PWR Racing Team new signing Mikaela Åhlin-Kottulinsky has said she’ll be approaching her first season in the Scandinavian Touring Car Championship as a learning year, as she doubles-up with a second season in the ADAC GT Masters with the Audi Sport racing academy team.
The 24-year-old Swede will be competing in six rounds of the 2017 STCC with the PWR squad, which will run an Audi RS 3 LMS for her alongside their three SEAT León TCRs to fit with her commitment to the marque.
Åhlin-Kottulinsky will make her touring car debut at Knutstorp on May 7th, a week after the opening round of the GT Masters season at Oschersleben, where she’ll be racing an Audi R8 LMS along with 18-year-old Swiss Ricardo Feller.
“It’ll be a very busy year,” said Åhlin-Kottulinsky to TouringCarTimes.
“For every racing driver; the goal is to drive as much as you can. As I’m not a factory driver, it’s always a discussion about budget and what you have the possibilities to do. At the end of last year, I was contacted by the PWR Racing Team, and they asked if I was interested to go into the STCC.
“When they contacted me, I said I was open to the opportunity, and that an Audi would be OK for me to drive, but my main focus was to do another season in GT Masters, and if there was time, I could do the STCC too…and at the beginning of January we found a solution.”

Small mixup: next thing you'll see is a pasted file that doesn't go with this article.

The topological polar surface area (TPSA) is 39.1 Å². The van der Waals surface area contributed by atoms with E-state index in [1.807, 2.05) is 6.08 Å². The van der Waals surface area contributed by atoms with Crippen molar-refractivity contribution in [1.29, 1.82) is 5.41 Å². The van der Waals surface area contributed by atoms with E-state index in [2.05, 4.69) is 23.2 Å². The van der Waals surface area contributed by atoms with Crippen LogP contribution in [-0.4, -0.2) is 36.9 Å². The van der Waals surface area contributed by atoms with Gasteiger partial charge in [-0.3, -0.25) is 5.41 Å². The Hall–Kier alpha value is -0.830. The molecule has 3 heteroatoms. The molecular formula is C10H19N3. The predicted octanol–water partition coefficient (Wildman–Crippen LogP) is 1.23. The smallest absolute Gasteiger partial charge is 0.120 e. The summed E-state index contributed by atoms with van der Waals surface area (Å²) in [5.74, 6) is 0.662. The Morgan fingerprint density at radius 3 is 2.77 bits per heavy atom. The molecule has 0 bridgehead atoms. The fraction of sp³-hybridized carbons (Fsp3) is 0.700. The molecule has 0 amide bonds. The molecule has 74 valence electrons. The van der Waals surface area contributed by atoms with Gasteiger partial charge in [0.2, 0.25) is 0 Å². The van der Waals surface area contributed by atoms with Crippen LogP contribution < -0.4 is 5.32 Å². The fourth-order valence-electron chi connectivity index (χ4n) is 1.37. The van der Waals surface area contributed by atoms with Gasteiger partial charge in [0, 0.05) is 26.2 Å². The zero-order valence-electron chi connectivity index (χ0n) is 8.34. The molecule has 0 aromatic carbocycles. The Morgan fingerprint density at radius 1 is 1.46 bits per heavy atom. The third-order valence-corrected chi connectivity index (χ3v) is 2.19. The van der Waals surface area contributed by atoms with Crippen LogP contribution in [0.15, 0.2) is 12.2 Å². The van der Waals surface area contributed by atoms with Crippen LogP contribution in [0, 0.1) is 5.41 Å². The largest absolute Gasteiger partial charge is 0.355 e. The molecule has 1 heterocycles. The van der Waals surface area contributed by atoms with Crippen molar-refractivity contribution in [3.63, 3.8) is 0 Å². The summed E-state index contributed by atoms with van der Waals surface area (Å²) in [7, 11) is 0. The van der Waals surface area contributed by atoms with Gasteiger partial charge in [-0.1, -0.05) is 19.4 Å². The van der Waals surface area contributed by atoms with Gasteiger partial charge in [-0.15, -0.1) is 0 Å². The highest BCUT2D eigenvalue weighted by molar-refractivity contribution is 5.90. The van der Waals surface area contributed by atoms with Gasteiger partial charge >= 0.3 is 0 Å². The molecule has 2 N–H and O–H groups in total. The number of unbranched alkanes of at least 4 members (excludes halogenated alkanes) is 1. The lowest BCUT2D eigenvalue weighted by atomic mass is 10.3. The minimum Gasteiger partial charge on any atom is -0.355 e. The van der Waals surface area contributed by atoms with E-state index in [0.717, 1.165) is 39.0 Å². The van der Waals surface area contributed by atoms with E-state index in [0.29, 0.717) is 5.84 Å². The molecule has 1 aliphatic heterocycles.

The switch from the STCC’s previous Solution-F regulations to TCR for 2017 was a key factor, with a number of manufacturers having avoided the previous platform due to lack of cohesion with their own technology. The Solution-F ‘TTA’ silhouette formula, with its rear-wheel drive configuration and spec V6 Nissan engine, saw limited manufacturer involvement beyond Volvo in the championship, with SEAT only getting involved last year with PWR as a precursor to the introduction of TCR for this season.
“I would not have liked to have gone into the regulations that were there before,” she explained. “But also, as I’m strongly connected with Audi, both when it comes to work, but also with the corporation there’s no option for me to drive anything besides an Audi.
“This change means Audi can support the teams as they’re using their cars, which is the same with Honda or Volkswagen. All the importers can now support them, as they’re using their components and cars – that’s why I think there are more cars and drivers coming into the championship.”